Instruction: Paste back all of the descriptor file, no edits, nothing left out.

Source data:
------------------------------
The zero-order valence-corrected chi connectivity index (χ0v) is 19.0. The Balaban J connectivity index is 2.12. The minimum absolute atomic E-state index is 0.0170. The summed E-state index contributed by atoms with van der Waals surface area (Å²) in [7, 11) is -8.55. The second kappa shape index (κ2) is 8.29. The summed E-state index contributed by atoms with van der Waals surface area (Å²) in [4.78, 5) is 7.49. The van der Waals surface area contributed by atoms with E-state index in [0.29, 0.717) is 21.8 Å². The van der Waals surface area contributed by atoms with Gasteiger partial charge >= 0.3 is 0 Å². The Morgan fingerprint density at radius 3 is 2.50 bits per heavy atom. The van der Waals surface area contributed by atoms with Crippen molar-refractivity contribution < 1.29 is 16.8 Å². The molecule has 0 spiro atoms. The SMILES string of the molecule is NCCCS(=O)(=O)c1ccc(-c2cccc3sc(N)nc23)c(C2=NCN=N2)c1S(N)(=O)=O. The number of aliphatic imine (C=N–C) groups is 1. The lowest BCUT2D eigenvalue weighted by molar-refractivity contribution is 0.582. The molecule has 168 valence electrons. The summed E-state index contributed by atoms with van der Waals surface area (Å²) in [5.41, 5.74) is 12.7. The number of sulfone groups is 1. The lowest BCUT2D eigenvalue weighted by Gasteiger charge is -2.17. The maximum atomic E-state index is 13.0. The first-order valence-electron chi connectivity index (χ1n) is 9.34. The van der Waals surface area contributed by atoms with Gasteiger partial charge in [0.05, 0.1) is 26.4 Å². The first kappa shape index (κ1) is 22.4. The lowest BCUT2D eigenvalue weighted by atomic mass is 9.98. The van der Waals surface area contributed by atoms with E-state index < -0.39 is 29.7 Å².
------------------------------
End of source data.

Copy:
The zero-order valence-corrected chi connectivity index (χ0v) is 19.0. The Balaban J connectivity index is 2.12. The minimum absolute atomic E-state index is 0.0170. The summed E-state index contributed by atoms with van der Waals surface area (Å²) in [7, 11) is -8.55. The second kappa shape index (κ2) is 8.29. The summed E-state index contributed by atoms with van der Waals surface area (Å²) in [4.78, 5) is 7.49. The van der Waals surface area contributed by atoms with E-state index in [0.29, 0.717) is 21.8 Å². The van der Waals surface area contributed by atoms with Gasteiger partial charge >= 0.3 is 0 Å². The Morgan fingerprint density at radius 3 is 2.50 bits per heavy atom. The van der Waals surface area contributed by atoms with Crippen molar-refractivity contribution < 1.29 is 16.8 Å². The molecule has 0 spiro atoms. The SMILES string of the molecule is NCCCS(=O)(=O)c1ccc(-c2cccc3sc(N)nc23)c(C2=NCN=N2)c1S(N)(=O)=O. The number of aliphatic imine (C=N–C) groups is 1. The lowest BCUT2D eigenvalue weighted by molar-refractivity contribution is 0.582. The molecule has 168 valence electrons. The summed E-state index contributed by atoms with van der Waals surface area (Å²) in [5.41, 5.74) is 12.7. The number of sulfone groups is 1. The lowest BCUT2D eigenvalue weighted by Gasteiger charge is -2.17. The maximum atomic E-state index is 13.0. The first-order valence-electron chi connectivity index (χ1n) is 9.34. The van der Waals surface area contributed by atoms with Gasteiger partial charge in [0.05, 0.1) is 26.4 Å². The first kappa shape index (κ1) is 22.4. The lowest BCUT2D eigenvalue weighted by atomic mass is 9.98. The van der Waals surface area contributed by atoms with E-state index < -0.39 is 29.7 Å².